A Barloworld Logistics truck. Picture: MOTOR NEWS
A Barloworld Logistics truck. Picture: MOTOR NEWS

Diversified industrial group Barloworld says it could cut up to a quarter of its staff and sell its automotive interests as it seeks to cut costs and adapt to tougher business conditions amid the Covid-19 pandemic.

The group, which had just under 15,000 employees at its 2019 year end, will cut staff numbers by 20%-25% as it seeks to reduce overhead costs by about R400m.

Barloworld provides a range of services, including car rentals and dealerships, warehousing and distribution.

Barloworld CEO Dominic Sewela said on Tuesday the group is considering selling parts of its automotive businesses — which include dealerships for brands such as Audi and BMW — and he would present plans to the group’s board soon.

Barloworld is ultimately dependent on broader economic activity and consumer confidence, and with many companies also moving to lay off staff the outlook for the car industry remained bleak, he said.

It is also cutting non-essential capital expenditure and reducing staff salaries as it prepares for a reduction in demand and pressure on prices.

The retrenchment process, which includes early retirement, is expected to cost R300m-R320m when it is concluded at the end of the current financial year to end-September.

Barloworld’s job cuts announcement comes as a report from Stats SA showed the economy contracted in the first three months of 2020. It was the third consecutive quarter with a drop in GDP.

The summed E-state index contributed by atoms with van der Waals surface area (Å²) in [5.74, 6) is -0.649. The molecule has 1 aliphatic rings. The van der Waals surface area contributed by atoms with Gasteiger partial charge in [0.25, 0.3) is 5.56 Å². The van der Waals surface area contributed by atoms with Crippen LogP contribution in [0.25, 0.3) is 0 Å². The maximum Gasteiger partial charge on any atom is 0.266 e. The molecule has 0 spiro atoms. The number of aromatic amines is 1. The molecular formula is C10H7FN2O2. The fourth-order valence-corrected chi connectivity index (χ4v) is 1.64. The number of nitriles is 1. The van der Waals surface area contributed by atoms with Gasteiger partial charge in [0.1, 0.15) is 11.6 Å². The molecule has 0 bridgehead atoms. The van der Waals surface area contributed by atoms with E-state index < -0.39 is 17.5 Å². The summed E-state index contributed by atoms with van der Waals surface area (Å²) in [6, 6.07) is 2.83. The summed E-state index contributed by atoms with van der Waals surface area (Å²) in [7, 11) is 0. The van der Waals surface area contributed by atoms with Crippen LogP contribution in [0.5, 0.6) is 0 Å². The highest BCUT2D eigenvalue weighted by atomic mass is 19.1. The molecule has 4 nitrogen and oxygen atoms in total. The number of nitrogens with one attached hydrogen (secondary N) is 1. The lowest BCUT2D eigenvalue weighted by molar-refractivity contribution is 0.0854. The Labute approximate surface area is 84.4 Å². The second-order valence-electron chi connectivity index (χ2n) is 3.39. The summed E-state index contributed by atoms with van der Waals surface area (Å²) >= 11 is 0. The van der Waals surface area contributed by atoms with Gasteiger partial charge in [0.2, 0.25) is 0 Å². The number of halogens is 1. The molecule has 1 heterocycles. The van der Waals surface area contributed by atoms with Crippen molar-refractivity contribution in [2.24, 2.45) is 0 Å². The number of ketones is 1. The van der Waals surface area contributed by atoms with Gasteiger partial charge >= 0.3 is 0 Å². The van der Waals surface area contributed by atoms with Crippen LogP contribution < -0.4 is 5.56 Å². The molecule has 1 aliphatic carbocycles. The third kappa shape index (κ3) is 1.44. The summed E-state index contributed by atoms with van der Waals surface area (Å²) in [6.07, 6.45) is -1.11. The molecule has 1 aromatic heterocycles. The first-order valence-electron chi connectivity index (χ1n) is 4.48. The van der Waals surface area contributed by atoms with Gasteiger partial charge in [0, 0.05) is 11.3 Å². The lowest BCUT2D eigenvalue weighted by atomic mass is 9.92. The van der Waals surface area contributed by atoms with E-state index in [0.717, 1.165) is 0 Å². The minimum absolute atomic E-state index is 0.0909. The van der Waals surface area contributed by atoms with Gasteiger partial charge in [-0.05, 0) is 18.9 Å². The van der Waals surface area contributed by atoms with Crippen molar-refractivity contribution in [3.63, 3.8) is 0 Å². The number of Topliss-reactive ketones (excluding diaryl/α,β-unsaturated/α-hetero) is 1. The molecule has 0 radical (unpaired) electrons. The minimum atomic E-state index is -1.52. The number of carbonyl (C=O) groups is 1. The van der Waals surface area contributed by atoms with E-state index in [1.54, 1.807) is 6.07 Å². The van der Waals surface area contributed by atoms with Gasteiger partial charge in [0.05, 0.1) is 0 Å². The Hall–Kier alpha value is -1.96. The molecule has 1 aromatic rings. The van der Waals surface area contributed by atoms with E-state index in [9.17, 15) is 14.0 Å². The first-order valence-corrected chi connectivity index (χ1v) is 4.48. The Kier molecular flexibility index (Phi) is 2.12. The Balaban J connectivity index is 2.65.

Barloworld’s revenue fell 12.2% to R25.2bn in its six months to end-March, with automotive revenue of R10.4bn.

Business Day TV spoke to Dominic Sewela, CEO of Barloworld, for his take on the group's half-year performance.

The group swung into a R1.5bn loss, from profit of R924m previously, amid R1.7bn in business writedowns as it battled volatile commodity prices and supply chain disruption amid the Covid-19 pandemic.

It wrote down businesses, including about R619m at Avis Fleet, which had previously been considered a discontinued operation, as Barloworld considered the introduction of an equity partner.

Sewela said the group had identified a suitable equity partner, but  market volatility had derailed plans, and instead the group would be looking to consolidate the business.

Barloworld reduced its workforce at Avis Budget by between 50% and 60%, which follows similar announcements by rivals Motus Holdings, the owner of Europcar and Tempest, and Combined Motor Holdings, the holding company of First Car Rental.

The outlook was troubling, and volatility was expected to persist for the next year at least, Sewela said.

Declining oil and diamond prices were, for example, dampening the outlook for economies in Africa, while SA’s economy had been struggling even before Covid-19 hit, he said.

“While we have seen lower performance compared to the prior period, we have acted quickly to identify areas of exposure and implement austerity measures to minimise the impact on our business,” he said.

Barloworld’s share price declined 11.99% to close at R69,  having fallen 37.4% so far in 2020. The company has a market capitalisation  of R13.8bn.

Correction: June 30 2020
An earlier version of this article incorrectly spelt CEO Dominic Sewela's name, while this article has also been updated with share price information.



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